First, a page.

· FIBA, the Federation of International Basketball
· History of Basketball
· Men's FIBA (International), NBA, And NCAA Basketball Rule Differences
· The Naismith Memorial Basketball Hall of Fame
· National Basketball Association (NBA)
· NBA Germany Deutsch
· NBA Scoreboard from ESPN
· Portrait of America: Export von Popkultur Deutsch CD
· Portrait of America: Exporting Popular Culture CD
· The Sporting News: Basketball Archives
· USA Basketball
· Women's Basketball Hall of Fame
· Women's National Basketball Association
· Basketball Glossary
· Official Referee Hand Signals
· The Official Rules of the National Basketball Association
For High School Students
· Fact Monster: Basketball
· How Stuff Works > Game of Basketball Channel
· Learn2 Understand Basketball
· The World Almanac for Kids > Sports > Basketball > The Game l History
· About Basketball
· The Basketball Portal.com
· Google Web Directory > Sports > Basketball
· Open Directory: Sports > Basketball
· The Virtual Library of Sport > Basketball
· The Virtual Library of Sport > Basketball in the USA
· Yahoo! Recreation > Sports > Basketball
Boy shooting hoops in his front yard. (AP Photo/Rob Swanson)
Basketball is a uniquely American sport. It originated in 1891 when James Naismith, a young physical education teacher in Springfield, Massachusetts, was instructed by his boss to invent a new game that could be played indoors during the cold winter months to keep the students occupied and out of trouble. Naismith thought back to his boyhood in Canada, where he and his friends had played "duck on a rock," which involved trying to knock a large rock off a boulder by throwing smaller rocks at it. He also recalled watching rugby players toss a ball into a box in a gymnasium. He had the idea of nailing up raised boxes into which players would attempt to throw a ball. Naismith had two bushel baskets, used for carrying peaches, nailed to the balcony at opposite ends of the school’s gymnasium. He set up two nine-man teams, gave them a soccer ball, and told them the object was to toss it into the basket being defended by the opposing team. Most of the rules Naismith drew up still apply in some form today. He called the game Basket Ball, the modern version of which is played by over 250 million people worldwide in an organized fashion, as well as by countless others in "pick-up" games.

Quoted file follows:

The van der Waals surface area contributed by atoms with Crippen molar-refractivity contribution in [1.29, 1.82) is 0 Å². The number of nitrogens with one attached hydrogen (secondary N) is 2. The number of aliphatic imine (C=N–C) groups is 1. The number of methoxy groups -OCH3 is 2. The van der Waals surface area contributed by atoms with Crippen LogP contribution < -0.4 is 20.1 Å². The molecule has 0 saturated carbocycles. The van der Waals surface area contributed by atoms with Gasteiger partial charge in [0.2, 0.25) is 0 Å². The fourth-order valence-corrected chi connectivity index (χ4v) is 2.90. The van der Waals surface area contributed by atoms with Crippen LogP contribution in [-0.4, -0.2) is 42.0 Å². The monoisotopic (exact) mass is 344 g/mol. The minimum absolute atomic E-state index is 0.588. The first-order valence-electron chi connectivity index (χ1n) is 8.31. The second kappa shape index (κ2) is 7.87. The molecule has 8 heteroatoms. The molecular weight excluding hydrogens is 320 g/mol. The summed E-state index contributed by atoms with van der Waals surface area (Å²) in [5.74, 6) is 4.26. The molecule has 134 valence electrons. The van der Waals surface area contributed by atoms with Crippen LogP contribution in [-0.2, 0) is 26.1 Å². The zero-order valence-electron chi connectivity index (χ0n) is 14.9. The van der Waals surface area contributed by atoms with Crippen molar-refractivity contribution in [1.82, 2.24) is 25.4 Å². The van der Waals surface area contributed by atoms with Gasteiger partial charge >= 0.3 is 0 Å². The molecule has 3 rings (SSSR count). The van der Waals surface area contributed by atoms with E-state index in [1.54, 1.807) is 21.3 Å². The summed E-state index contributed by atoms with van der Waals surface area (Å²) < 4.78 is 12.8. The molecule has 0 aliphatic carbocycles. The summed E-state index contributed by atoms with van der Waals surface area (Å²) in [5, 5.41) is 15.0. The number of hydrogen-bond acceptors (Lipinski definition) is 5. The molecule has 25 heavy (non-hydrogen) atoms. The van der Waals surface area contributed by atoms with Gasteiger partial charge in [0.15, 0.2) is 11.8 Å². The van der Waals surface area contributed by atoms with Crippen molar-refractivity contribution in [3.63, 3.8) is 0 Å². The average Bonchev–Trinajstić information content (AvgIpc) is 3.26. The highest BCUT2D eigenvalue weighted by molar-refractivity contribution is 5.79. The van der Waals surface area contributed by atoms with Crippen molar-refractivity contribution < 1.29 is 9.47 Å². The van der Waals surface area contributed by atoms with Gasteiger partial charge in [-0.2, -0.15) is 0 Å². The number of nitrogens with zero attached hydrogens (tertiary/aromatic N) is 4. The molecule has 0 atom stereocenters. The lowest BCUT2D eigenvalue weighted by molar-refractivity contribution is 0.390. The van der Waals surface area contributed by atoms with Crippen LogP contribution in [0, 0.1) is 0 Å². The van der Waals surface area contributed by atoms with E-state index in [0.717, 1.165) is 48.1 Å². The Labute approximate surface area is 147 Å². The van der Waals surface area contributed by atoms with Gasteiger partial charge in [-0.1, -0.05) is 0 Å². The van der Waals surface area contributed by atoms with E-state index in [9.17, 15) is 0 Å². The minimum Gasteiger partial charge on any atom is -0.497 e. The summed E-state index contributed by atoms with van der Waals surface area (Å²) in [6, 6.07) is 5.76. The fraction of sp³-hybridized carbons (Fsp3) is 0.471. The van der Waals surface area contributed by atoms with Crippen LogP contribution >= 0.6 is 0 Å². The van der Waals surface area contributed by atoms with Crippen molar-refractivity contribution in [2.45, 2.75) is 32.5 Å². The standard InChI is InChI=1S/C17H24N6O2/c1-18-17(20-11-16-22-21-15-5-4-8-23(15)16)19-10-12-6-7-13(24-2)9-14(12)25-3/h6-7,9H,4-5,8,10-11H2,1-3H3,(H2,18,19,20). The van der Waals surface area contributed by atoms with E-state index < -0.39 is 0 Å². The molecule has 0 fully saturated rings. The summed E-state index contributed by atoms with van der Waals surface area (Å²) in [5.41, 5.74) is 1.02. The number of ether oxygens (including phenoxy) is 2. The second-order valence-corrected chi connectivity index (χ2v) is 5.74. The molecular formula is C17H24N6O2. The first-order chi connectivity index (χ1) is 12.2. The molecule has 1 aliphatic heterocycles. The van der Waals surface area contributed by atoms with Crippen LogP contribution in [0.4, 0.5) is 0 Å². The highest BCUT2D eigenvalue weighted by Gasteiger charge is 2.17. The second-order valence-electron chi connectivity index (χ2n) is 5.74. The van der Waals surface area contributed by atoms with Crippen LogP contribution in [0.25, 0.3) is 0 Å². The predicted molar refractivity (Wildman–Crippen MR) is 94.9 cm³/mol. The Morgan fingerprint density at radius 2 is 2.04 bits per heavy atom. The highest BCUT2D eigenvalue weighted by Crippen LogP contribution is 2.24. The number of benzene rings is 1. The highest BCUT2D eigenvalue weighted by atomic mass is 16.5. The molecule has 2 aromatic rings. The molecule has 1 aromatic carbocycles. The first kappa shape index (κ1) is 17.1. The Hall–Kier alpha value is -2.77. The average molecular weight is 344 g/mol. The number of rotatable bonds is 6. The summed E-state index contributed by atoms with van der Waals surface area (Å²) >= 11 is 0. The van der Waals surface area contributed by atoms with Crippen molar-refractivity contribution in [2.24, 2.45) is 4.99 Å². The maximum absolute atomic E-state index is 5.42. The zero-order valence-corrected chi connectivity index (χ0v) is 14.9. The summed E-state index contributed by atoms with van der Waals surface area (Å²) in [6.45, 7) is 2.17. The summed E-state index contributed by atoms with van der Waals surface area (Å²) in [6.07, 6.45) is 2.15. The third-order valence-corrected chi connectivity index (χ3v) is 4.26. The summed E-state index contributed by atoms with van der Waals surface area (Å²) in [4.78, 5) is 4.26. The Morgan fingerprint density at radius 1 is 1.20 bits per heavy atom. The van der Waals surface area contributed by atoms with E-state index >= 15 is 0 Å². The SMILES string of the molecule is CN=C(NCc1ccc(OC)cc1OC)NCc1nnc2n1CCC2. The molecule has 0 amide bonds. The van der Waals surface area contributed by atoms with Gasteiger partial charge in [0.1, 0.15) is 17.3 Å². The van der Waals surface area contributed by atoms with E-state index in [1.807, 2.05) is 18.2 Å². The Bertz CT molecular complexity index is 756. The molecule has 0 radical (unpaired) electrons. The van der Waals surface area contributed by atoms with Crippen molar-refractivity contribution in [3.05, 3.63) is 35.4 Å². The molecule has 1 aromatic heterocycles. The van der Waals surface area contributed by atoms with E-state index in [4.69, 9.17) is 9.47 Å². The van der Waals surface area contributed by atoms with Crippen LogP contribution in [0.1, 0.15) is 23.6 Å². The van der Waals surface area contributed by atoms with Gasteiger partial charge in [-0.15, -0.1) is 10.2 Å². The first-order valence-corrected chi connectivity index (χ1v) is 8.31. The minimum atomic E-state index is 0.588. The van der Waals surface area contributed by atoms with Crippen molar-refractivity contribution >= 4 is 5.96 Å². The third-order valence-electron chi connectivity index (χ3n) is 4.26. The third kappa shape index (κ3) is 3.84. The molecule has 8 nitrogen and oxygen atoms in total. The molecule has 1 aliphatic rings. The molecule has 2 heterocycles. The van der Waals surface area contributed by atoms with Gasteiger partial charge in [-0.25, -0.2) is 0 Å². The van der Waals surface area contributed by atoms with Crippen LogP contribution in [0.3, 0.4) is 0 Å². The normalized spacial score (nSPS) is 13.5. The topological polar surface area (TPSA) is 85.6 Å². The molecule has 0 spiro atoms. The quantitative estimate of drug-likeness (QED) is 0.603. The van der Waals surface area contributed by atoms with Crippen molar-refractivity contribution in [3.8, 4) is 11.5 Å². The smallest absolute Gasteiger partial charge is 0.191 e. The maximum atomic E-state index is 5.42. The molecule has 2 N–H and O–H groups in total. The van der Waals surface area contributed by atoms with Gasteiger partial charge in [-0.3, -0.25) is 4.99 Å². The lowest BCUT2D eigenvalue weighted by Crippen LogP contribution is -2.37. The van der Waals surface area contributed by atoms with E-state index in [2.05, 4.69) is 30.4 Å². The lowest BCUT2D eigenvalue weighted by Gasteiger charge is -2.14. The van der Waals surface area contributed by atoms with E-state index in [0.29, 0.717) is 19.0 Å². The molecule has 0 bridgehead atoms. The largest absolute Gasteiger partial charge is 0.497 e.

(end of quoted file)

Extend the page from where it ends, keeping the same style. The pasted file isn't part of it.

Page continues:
Dallas Mavericks' Dirk Nowitzki in game three of the NBA Western Conference semifinal basketball game, May 13, 2006. Nowitzki scored 27 points in the 104-103 Mavericks win. (AP Photo/Eric Gay)
Basketball gained quickly popularity due to its simple equipment requirements, indoor play, competitiveness, and easily understood rules. The first professional basketball league was formed in 1898. Today, the National Basketball Association (NBA) is the major professional basketball league in the world, with teams in the United States and Canada. The NBA now has 29 teams competing in two conferences, the Eastern and Western, in four separate divisions. Every year, in the second week of February, the NBA interrupts its season to celebrate the annual All-Star game, featuring the game's best players as selected by fans throughout the United States and Canada. At the end of the season, the champions from the Eastern and Western conferences meet in a best-of-seven series to determine the NBA champion.